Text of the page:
At the  Center for Law and Religion Forum , University of Michigan law professor Dan Crane has been doing an interesting series of posts on the under-representation of Evangelicals within America’s legal elite. Dan notes that Evangelicals do not seem overly bothered by the fact that relatively few of them occupy positions at the top of the legal profession—no Evangelicals sit on the Supreme Court, for example—and wonders why. One explanation, he says, is that Evangelicals believe, and are comfortable with the fact, that Catholics represent their outlook on things. For example, he writes,

[A]fter the Supreme Court nomination of evangelical Harriet Miers fell apart (and to repeat a point from yesterday’s post, observe that Miers, an SMU Law grad, lacked “elite” credentials), there seemed to be no great reaction from evangelicals when John Roberts, a Catholic (who undoubtedly had elite credentials), was picked instead.  The choice of Sam Alito, a Catholic, over one of the (very few) plausible evangelicals (like Mike McConnell) barely registered . . . .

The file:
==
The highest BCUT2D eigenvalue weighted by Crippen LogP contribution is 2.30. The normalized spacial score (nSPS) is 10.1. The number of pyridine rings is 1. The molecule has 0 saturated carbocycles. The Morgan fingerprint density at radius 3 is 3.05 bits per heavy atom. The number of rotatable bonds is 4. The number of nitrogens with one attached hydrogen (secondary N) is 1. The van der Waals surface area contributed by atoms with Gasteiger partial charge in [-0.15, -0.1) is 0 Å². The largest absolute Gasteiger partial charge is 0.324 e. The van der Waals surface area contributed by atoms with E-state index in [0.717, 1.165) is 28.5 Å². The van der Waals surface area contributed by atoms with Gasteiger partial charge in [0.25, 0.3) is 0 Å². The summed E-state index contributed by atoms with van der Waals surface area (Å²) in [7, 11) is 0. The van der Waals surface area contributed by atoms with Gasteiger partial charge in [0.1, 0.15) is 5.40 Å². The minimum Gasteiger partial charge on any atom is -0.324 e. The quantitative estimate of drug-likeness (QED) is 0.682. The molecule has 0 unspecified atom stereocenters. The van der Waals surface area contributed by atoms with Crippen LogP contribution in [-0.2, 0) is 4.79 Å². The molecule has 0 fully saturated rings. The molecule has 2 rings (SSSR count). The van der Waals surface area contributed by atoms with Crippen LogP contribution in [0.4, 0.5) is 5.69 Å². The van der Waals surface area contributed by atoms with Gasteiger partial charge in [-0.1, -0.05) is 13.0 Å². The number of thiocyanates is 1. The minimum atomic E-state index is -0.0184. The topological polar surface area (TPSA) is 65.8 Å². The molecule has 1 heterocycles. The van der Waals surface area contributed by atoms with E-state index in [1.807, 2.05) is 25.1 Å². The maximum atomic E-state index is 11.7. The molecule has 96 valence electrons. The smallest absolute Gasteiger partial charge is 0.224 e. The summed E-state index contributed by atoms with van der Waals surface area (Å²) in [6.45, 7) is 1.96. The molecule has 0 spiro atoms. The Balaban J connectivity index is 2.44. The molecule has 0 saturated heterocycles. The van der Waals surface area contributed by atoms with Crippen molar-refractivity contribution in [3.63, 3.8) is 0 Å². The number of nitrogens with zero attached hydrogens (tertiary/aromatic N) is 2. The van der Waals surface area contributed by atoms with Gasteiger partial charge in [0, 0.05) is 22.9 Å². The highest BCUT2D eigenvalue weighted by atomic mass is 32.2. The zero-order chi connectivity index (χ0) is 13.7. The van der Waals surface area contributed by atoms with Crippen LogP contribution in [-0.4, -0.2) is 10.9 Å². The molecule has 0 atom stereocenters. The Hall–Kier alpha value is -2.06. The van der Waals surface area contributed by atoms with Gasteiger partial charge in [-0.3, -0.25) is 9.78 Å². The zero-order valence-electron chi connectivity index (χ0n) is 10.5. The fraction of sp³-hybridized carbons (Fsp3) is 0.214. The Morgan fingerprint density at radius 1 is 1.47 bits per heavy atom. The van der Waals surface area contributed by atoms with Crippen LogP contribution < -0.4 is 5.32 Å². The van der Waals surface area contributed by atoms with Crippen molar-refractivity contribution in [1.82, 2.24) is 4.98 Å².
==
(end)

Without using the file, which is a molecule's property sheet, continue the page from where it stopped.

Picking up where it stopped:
Another implication—and I’ll go ahead and say it although I know I’ll get pushback (perhaps even assassination)—is that evangelicals care about identity, but increasingly understand evangelical and conservative Catholic identity as converging.  Is it possible that, in the post-Vatican II world, evangelicals and Catholics are beginning to see themselves less as mere political allies and more as sharing a common identity in the loyal and traditionalist wing of Christendom?  This is clearly happening at least at the margins (witness the growth of evangelical Catholicism and liturgical revivals within Protestant evangelicalism, for example).


One could understand the phenomenon Dan describes as part of a larger convergence among traditionalists generally. Nowadays, traditionalists often find they have more in common, politically speaking, with traditionalists in other religions than they do with progressives in their own. Some of these alliances will no doubt stop at political cooperation. But some could go further. Five hundred years after the Reformation, will the Living Constitution be the catalyst for restoring Christian unity in the West? Read Dan’s whole post here .

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